By Duncan Bartlett
BBC World Service business reporter in Kyoto, Japan
Omron Taiyo insists it is a business, not a charity
The Japanese are ingenious in using the latest technology to enhance almost every aspect of their lives.
Now they are developing new machines and working practices to create productive jobs for disabled people.
The Omron Taiyo factory in Kyoto - which makes electronic sensors for doors and ticket barriers - is a case in point. What is unusual about this plant is that 80% of its staff are disabled - in fact most of them have severe disabilities.
But thanks to the use of the latest machines, the staff can overcome their physical limitations and produce high quality products.
For workers such as Baba Akio, who suffers from cerebral palsy, this is a great opportunity.
"I found it very hard to find a job after I finished my education, so I'm very grateful to be able to work here," he tells the BBC's World Business Report.
"This job has given me my independence. I appreciate that a lot."
This factory employs 82 people, who earn on average around $29,000 per year.
That is higher than the minimum wage in Japan and very much on a par with the money earned by non-disabled people in similar jobs.
The factory receives some support from the government but it is designed as a profit-making business.
Many firms have trouble mixing disabled and non-disabled staff
The parent company, Omron, is a giant electronics firm headquartered in Kyoto.
According to Omron Taiyo's president, Mitsuru Kitamura, the decision to employ disabled workers is all about hard-headed commercialism.
"Omron's philosophy is not to be a charity but to contribute to society through the workplace," he says.
"We support our staff. If a person can't use his right arm we will provide the equipment he needs to work. Every individual here contributes to making a profit for the company."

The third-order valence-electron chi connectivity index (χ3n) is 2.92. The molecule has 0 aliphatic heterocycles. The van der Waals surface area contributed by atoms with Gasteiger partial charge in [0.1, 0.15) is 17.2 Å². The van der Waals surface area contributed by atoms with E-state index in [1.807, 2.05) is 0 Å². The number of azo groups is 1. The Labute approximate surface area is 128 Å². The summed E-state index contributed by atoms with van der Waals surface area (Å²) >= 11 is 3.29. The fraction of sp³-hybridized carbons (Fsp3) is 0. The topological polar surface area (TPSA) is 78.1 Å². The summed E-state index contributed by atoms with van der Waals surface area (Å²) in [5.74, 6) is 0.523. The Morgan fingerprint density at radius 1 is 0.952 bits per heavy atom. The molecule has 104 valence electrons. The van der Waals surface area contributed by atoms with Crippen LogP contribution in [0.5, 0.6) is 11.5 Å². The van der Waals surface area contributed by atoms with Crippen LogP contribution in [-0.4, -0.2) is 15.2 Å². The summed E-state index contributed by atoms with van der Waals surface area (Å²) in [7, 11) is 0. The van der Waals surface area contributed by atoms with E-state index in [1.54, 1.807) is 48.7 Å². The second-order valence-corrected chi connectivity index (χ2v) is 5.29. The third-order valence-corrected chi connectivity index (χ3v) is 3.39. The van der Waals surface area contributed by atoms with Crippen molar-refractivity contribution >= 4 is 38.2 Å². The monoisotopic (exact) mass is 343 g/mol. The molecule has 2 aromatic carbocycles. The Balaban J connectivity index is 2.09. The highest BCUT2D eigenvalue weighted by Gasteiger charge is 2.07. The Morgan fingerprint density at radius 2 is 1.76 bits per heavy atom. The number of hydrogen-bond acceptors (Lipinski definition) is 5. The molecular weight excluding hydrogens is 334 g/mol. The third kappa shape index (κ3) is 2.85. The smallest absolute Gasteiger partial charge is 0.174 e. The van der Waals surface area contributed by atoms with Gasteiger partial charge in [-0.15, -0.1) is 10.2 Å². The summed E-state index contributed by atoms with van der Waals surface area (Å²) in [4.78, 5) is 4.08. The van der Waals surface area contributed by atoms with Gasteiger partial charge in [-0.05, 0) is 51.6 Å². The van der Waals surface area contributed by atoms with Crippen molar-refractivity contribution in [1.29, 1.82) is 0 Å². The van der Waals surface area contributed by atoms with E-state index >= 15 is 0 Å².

Still at a disadvantage
Omron is not the only large Japanese corporation with a special division for disabled people.
Sony and Honda have similar operations, for example.
In Japan, both private companies and government organisations are supposed to have a disabled workforce of about 2%, although many fail to reach that target.
So the unemployment rate among disabled people remains higher than that theorectically required by law.
And not everyone is certain that Omron's model is the right one.
Yasuko Hatano, a wheelchair user who works at the plant, sometimes regrets that segregation is necessary.
"Of course I think it's good to have factories like this one for disabled people," she says. "But if possible I wish that disabled people and non-disabled people could work together."
Mariko Fujiwara, who researches social and business trends in Japan for the Hakuhodo Institute of Life and Living, says a genuinely mixed workplace is tricky to achieve.
"Even companies which are quite advanced in using physically disabled people as their labour force are unable to make all their facilities and all their space accessible for anyone to use regardless of disabilities," she says.
"Many companies still fall behind."
The government hopes to change that, especially by encouraging the use of new hi-tech equipment which disabled people can use. It is also committed to making public buildings, trains and buses accessible to people with disabilities, something of a priority in a country where the population is ageing rapidly.
And as more Japanese grow older and retire, the number of people working to support them will need to increase. Another good reason for Japan to do all it can to bring the disabled into profitable and rewarding jobs.